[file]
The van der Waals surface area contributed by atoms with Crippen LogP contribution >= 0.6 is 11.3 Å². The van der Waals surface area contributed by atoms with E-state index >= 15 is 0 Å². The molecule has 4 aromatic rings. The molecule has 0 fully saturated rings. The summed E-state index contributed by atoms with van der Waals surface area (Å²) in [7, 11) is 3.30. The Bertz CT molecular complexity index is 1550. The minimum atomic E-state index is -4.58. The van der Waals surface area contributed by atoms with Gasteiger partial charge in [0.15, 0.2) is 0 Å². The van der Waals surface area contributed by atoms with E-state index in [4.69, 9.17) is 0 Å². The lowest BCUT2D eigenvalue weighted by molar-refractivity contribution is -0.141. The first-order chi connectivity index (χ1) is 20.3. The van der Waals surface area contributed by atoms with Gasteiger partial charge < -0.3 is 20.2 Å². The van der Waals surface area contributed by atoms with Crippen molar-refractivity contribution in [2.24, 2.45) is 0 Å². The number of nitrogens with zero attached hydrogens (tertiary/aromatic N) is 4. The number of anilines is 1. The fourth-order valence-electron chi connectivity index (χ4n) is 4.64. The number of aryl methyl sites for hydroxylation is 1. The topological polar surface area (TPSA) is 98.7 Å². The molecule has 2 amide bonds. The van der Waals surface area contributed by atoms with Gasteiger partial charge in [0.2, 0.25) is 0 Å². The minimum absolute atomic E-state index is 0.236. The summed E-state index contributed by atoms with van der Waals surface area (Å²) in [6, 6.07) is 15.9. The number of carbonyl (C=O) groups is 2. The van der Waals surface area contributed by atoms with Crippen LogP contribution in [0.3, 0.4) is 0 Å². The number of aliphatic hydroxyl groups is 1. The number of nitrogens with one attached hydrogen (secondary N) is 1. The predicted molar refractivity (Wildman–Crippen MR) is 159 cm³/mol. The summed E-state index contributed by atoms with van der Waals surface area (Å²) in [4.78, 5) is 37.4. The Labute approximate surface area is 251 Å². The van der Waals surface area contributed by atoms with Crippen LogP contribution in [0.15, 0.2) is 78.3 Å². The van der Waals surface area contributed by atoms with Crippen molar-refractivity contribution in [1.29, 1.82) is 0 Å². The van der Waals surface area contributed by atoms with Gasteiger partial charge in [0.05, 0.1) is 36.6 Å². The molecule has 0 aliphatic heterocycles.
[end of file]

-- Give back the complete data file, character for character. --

The van der Waals surface area contributed by atoms with Crippen LogP contribution >= 0.6 is 11.3 Å². The van der Waals surface area contributed by atoms with E-state index >= 15 is 0 Å². The molecule has 4 aromatic rings. The molecule has 0 fully saturated rings. The summed E-state index contributed by atoms with van der Waals surface area (Å²) in [7, 11) is 3.30. The Bertz CT molecular complexity index is 1550. The minimum atomic E-state index is -4.58. The van der Waals surface area contributed by atoms with Gasteiger partial charge in [0.15, 0.2) is 0 Å². The van der Waals surface area contributed by atoms with E-state index in [4.69, 9.17) is 0 Å². The lowest BCUT2D eigenvalue weighted by molar-refractivity contribution is -0.141. The first-order chi connectivity index (χ1) is 20.3. The van der Waals surface area contributed by atoms with Gasteiger partial charge < -0.3 is 20.2 Å². The van der Waals surface area contributed by atoms with Crippen molar-refractivity contribution in [2.24, 2.45) is 0 Å². The number of nitrogens with zero attached hydrogens (tertiary/aromatic N) is 4. The number of anilines is 1. The fourth-order valence-electron chi connectivity index (χ4n) is 4.64. The number of aryl methyl sites for hydroxylation is 1. The topological polar surface area (TPSA) is 98.7 Å². The molecule has 2 amide bonds. The van der Waals surface area contributed by atoms with Gasteiger partial charge in [0.2, 0.25) is 0 Å². The minimum absolute atomic E-state index is 0.236. The summed E-state index contributed by atoms with van der Waals surface area (Å²) in [6, 6.07) is 15.9. The number of carbonyl (C=O) groups is 2. The van der Waals surface area contributed by atoms with Crippen LogP contribution in [0.3, 0.4) is 0 Å². The number of aliphatic hydroxyl groups is 1. The number of nitrogens with one attached hydrogen (secondary N) is 1. The predicted molar refractivity (Wildman–Crippen MR) is 159 cm³/mol. The summed E-state index contributed by atoms with van der Waals surface area (Å²) in [4.78, 5) is 37.4. The Labute approximate surface area is 251 Å². The van der Waals surface area contributed by atoms with Crippen LogP contribution in [0.15, 0.2) is 78.3 Å². The van der Waals surface area contributed by atoms with Crippen molar-refractivity contribution in [1.29, 1.82) is 0 Å². The van der Waals surface area contributed by atoms with Gasteiger partial charge in [0.05, 0.1) is 36.6 Å². The molecule has 0 aliphatic heterocycles.